Researchers develop new method to reduce quantum noise

February 4, 2019, Argonne National Laboratory
Example of a 'hypersurface' fit to many experiments with slightly different noise parameters, 1 and 2. Black points are measurements of an observable with different noise rates. The red 'X' is the noise-free result. Blue, orange and green surfaces are first, third and fourth order fits. Credit: Argonne National Laboratory

In a recent issue of Physical Review A, Argonne researchers reported a new method for alleviating the effects of "noise" in quantum information systems, a challenge scientists around the globe are working to meet in the race toward a new era of quantum technologies. The new method has implications for the future of quantum information science, including quantum computing and quantum sensing.

Many current information applications, such as carrying out an algorithm on a quantum computer, suffer from "decoherence"—a loss of information due to "noise," which is inherent to quantum hardware. Matthew Otten, a Maria Goeppert Mayer Fellow at Argonne, and Stephen Gray, group leader of Theory and Modeling at the Center for Nanoscale Materials, a U.S. Department of Energy Office of Science User Facility, have developed a that recovers this lost information by repeating the quantum process or experiment many times, with slightly different noise characteristics, and then analyzing the results.

After gathering results by running the process many times in sequence or parallel, the researchers construct a hypersurface where one axis represents the result of a measurement and the other two (or more) axes represent different noise parameters. This hypersurface yields an estimate of the noise-free observable and gives information about the effect of each noise rate.

"It's like taking a series of flawed photographs," said Otten. "Each photo has a flaw, but in a different place in the picture. When we compile all the clear pieces from the flawed photos together, we get one clear picture."

Applying this technique effectively reduces quantum noise without the need for additional quantum hardware.

"This is a versatile technique that can be done with separate quantum systems undergoing the same process at the same time," said Otten. 

"One could create several small quantum devices and run them in parallel," said Gray. "Using our method, one would combine the results on the hypersurface and generate approximate noise-free observables. The results would help extend the usefulness of the quantum devices before decoherence sets in."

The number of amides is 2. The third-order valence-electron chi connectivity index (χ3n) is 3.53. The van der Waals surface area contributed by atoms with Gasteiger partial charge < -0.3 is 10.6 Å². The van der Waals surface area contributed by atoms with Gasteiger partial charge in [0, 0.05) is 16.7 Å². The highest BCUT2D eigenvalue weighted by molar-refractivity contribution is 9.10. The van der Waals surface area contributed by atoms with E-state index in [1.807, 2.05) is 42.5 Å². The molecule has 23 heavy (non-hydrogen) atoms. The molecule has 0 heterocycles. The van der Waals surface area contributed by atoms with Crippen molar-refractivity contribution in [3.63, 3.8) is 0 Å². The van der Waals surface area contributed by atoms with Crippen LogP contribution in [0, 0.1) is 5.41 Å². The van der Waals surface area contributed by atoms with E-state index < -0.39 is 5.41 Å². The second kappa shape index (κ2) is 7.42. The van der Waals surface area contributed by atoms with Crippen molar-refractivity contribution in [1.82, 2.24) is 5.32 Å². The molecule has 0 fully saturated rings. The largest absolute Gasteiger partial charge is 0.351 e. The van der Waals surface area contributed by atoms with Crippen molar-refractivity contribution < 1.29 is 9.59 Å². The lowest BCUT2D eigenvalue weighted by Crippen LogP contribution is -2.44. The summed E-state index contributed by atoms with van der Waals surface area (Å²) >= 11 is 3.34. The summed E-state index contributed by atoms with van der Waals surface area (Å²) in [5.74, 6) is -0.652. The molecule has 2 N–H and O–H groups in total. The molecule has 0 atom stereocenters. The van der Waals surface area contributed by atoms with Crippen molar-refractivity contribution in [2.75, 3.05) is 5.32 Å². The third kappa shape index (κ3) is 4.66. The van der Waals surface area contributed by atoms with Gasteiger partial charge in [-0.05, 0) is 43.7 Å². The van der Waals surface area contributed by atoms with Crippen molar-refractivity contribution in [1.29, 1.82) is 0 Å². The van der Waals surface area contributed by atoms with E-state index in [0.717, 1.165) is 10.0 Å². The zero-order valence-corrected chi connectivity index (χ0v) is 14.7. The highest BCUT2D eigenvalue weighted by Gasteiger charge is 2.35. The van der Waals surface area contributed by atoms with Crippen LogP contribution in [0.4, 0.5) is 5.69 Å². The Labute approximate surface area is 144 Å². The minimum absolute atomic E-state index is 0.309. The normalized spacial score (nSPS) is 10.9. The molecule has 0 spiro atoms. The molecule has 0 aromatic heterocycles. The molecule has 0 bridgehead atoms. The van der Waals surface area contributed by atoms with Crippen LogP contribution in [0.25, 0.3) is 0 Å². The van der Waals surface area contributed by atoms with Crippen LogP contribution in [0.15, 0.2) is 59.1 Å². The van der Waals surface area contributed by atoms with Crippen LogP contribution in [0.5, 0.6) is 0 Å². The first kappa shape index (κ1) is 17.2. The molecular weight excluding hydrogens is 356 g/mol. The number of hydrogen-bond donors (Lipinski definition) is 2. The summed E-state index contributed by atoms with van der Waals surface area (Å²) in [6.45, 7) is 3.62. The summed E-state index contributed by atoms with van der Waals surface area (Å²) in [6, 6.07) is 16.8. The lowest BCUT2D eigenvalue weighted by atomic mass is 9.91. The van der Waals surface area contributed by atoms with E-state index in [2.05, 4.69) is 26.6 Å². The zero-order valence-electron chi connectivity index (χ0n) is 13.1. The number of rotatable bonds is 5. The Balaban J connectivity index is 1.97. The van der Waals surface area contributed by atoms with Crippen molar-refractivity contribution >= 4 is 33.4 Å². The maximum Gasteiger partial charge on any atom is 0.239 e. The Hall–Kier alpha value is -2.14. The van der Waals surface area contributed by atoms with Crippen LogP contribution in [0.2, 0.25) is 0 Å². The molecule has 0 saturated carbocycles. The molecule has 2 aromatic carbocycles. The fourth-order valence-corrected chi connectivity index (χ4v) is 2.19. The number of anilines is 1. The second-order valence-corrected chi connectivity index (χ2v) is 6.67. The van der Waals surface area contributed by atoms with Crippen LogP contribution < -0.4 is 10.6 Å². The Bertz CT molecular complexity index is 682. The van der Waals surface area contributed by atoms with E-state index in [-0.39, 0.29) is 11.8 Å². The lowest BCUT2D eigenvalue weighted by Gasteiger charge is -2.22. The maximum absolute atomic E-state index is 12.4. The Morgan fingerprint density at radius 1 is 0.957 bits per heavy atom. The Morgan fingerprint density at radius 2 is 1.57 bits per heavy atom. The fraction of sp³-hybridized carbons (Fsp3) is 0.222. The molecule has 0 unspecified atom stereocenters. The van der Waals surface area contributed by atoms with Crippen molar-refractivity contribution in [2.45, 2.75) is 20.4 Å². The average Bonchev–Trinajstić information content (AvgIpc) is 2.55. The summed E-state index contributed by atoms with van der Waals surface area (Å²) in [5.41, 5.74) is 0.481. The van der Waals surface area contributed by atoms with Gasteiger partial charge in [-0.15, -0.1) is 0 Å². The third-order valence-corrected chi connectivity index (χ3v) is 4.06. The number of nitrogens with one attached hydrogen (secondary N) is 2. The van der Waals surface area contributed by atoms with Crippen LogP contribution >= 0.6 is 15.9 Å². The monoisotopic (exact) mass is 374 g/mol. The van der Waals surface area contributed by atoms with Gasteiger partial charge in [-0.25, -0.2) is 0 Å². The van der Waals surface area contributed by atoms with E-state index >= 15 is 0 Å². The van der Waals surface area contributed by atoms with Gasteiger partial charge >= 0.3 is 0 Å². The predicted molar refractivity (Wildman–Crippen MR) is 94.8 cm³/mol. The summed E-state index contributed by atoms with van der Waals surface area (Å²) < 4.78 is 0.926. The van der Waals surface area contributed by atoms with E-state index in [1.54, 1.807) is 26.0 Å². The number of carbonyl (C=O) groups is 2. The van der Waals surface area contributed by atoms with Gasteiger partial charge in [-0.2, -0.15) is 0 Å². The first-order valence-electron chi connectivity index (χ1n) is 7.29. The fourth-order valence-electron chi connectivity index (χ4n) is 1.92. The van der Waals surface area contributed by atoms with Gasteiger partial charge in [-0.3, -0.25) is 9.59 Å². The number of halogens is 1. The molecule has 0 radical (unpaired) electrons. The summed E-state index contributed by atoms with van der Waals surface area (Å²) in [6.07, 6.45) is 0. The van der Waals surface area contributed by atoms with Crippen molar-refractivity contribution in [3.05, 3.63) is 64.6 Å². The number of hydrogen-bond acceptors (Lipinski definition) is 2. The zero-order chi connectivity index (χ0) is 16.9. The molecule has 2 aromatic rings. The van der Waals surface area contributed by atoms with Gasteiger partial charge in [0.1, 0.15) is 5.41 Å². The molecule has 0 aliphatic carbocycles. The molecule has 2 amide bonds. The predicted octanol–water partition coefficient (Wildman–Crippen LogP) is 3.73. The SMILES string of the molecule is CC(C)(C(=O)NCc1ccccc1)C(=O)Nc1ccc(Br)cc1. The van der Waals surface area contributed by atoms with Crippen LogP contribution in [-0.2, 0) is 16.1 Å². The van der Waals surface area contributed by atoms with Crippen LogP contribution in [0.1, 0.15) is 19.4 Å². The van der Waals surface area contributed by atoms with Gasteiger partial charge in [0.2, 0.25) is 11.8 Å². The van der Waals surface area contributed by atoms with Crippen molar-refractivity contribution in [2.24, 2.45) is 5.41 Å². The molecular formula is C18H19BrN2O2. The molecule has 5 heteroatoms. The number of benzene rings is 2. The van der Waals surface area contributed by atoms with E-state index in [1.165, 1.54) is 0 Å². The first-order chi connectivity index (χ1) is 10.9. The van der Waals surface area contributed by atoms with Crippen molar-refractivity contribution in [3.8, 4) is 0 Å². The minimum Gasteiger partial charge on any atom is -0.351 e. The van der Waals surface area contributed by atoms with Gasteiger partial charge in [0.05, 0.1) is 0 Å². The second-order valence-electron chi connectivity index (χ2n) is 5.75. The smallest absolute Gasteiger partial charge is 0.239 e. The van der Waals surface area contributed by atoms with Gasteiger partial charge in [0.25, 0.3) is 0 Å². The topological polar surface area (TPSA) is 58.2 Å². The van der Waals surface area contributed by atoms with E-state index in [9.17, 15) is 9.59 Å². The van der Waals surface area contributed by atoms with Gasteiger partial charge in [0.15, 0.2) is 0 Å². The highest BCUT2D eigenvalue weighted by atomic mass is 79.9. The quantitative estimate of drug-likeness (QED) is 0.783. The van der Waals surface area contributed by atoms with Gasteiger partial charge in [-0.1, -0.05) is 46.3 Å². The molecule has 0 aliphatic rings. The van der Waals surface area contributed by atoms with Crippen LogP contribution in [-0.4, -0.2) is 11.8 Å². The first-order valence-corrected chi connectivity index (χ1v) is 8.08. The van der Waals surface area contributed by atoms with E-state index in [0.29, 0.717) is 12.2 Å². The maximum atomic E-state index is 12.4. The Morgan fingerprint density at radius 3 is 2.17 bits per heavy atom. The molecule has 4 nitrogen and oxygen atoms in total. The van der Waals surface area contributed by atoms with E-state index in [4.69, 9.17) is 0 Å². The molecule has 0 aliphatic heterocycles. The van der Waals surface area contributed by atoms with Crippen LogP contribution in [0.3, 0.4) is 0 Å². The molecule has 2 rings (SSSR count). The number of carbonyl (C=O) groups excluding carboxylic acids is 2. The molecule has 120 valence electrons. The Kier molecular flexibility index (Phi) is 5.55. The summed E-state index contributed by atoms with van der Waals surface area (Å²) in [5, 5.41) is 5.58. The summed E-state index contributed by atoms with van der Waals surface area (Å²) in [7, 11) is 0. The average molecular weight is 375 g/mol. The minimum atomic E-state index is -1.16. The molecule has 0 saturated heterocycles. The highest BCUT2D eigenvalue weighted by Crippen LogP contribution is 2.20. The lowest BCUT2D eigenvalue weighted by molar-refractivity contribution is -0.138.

"We successfully performed a simple demonstration of our method on the Rigetti 8Q-Agave quantum computer," said Otten. "This class of methods will likely see much use in near-term quantum devices."

Matt Otten (left) and Stephen Gray (right) have developed a technique that effectively reduces quantum noise without the need for additional quantum hardware. Credit: Argonne National Laboratory

The researchers' work described above appears in Physical Review A and is entitled "Recovering noise-free quantum observables."

Otten and Gray have also developed a similar and somewhat less computationally complex process to achieve noise-reduction results based on correcting one qubit at a time to approximate the result for all qubits being simultaneously corrected. A qubit, or quantum bit, is the equivalent in quantum computing to the binary digit or bit used in classical computing.

"In this approach, we assume that the noise can be reduced on each qubit individually, which, while experimentally challenging, leads to a much simpler data processing problem and results in an estimate of the noise-free result," noted Otten.

Explore further: Quantifying how much quantum information can be eavesdropped

More information: Matthew Otten et al, Recovering noise-free quantum observables, Physical Review A (2019). DOI: 10.1103/PhysRevA.99.012338

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Ralph
not rated yet Feb 05, 2019
If you have to do the quantum calculations over and over to arrive at a reliable answer, perhaps instead you should have used a computer with built-in averaging over a large number of quantum processes. You know, a classical computer.
KBK
not rated yet Feb 05, 2019
The unspoken part is, probably going to come down to not knowing how this preference choice making.... and then compiling.... might affect the question and answer set.

That they've committed to a mechanistic change, and what is the effect of doing so, outside of the question and answer set alone?

It's probably the next step to address but I'm not sure I see the article addressing that coming aspect?
antialias_physorg
not rated yet Feb 05, 2019
If you have to do the quantum calculations over and over to arrive at a reliable answer, perhaps instead you should have used a computer with built-in averaging over a large number of quantum processes. You know, a classical computer.

m*O(log(n)) beats out O(n) any day of the week.

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